# of integer solutions
Here's an example problem:
Find the number of integer solutions to the equation:
x1 + x2 + x3 + x4 = 20
with the restrictions:
x1 >=1; x2 >=3; x3 >= -3; x4 >= 0
To do this we create new variables as follows:
y1 = x1 - 1 >=0; y2 = x2 - 3 >=0; y3 = x3 + 3 >=0; y4 = x4 - 0 >=0
y1 + y2 + y3 + y4 = (x1-1) + (x2-3) + (x3+3) + (x4-0) = x1 + x2 + x3 + x4 -1 = 20 -1 = 19.
Thus, 19+4-1 C 4-1 = 22C3 integer solutions.
How do I go about it if my restrictions are as follows: (less than instead of greater)
x1 <= 8; x2 <=10; x3 <= 12; x4 <=5
use the same method as u have done as above choosing y1= 8-x1 ad similarly y2,y3,y4
at the end then u will have y1+y2+y3+y4=35-20=15
it has integer solutions 15+4-1C4-1 = 15C3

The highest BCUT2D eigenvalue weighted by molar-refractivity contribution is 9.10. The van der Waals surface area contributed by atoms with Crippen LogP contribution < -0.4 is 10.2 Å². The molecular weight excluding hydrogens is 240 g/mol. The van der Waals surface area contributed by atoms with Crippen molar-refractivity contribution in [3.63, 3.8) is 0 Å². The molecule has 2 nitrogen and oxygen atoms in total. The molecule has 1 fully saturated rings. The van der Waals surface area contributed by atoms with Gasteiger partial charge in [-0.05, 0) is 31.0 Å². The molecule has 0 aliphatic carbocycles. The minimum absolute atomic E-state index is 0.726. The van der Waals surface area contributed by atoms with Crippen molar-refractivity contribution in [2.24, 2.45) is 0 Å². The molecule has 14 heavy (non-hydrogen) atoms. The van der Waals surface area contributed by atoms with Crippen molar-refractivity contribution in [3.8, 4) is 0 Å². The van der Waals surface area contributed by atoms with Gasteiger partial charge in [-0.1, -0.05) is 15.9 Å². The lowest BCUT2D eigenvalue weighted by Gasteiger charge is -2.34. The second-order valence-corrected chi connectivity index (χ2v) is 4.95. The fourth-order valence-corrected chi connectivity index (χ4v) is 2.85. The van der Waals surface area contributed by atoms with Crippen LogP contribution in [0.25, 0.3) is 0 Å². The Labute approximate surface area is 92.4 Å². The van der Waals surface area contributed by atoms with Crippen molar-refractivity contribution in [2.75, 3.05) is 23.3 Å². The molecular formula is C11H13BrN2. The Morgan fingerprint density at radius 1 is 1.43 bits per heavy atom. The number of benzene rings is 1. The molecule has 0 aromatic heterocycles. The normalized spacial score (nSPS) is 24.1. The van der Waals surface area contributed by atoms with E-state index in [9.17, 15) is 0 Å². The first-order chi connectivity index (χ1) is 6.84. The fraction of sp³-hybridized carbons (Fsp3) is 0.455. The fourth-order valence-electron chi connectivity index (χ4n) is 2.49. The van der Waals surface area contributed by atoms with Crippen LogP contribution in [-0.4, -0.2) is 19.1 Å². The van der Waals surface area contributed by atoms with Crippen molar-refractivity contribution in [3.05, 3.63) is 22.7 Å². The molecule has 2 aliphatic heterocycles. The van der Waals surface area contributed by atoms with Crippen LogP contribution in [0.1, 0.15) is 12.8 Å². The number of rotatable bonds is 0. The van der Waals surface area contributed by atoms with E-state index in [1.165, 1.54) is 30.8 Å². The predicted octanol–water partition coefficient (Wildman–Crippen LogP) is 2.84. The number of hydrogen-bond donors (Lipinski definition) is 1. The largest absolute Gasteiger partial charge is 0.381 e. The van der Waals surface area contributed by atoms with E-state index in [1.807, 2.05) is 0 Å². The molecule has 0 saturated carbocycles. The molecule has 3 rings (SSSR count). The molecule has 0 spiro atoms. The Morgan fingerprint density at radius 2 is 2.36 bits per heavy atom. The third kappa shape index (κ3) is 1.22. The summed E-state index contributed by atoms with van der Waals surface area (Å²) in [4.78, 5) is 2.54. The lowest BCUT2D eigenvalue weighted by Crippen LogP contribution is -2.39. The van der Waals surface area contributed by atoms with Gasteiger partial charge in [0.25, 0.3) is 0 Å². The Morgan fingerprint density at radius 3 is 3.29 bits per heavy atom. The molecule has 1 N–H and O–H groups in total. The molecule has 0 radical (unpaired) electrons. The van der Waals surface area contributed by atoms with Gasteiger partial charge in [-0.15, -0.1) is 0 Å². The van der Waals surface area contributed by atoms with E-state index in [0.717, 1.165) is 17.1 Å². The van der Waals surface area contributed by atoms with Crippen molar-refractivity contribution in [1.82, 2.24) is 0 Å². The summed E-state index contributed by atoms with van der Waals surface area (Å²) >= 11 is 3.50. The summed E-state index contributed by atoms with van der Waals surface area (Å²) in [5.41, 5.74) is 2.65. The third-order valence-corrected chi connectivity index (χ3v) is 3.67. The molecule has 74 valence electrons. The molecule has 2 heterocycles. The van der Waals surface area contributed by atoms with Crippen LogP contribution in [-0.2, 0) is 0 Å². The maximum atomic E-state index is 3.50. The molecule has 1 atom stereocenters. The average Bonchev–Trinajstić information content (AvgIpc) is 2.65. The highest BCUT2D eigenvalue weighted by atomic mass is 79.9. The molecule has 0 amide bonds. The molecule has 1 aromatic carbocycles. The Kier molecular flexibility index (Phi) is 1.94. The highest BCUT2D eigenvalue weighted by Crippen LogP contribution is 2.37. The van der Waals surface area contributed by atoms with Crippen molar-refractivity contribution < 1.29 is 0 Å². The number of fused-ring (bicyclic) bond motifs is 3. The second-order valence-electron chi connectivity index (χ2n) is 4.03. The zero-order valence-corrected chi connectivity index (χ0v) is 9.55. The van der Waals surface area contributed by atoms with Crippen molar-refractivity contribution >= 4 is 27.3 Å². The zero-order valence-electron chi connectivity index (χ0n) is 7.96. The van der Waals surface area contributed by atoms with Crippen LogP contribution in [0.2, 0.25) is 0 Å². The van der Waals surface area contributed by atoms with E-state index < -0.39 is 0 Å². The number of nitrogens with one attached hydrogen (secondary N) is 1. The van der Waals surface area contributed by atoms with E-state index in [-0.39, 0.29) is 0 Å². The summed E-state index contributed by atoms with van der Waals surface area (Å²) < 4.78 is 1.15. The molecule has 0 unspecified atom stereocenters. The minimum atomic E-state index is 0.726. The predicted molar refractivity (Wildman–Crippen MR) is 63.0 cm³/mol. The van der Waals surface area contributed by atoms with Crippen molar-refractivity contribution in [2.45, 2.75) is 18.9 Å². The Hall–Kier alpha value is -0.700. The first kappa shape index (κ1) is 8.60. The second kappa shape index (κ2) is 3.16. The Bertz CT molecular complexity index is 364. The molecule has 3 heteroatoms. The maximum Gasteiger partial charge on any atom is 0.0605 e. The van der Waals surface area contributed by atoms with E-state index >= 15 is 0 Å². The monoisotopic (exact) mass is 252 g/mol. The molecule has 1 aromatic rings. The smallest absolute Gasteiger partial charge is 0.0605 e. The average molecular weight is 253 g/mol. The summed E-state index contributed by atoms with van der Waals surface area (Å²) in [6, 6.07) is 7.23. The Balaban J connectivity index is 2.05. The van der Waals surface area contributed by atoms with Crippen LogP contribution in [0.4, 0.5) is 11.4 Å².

Thanks!! Now, what would I do differently if there were NO restrictions on x1,...,x4?
well it would be obvious that there can be infinitely many such solutions in such a case
Originally Posted by jzellt
infact the only time when u can give the number of silutions is when u have restraints on all the 'n' (out of the 'n' numbers being added) being restricted or at the most '(n-1)' numbers (out of the n numbers being added) being restricted
even if they restrict '(n-2)' numbers out of the n numbers, then u can always choose the remaining 2 numbers in infinitely many ways to get the desired result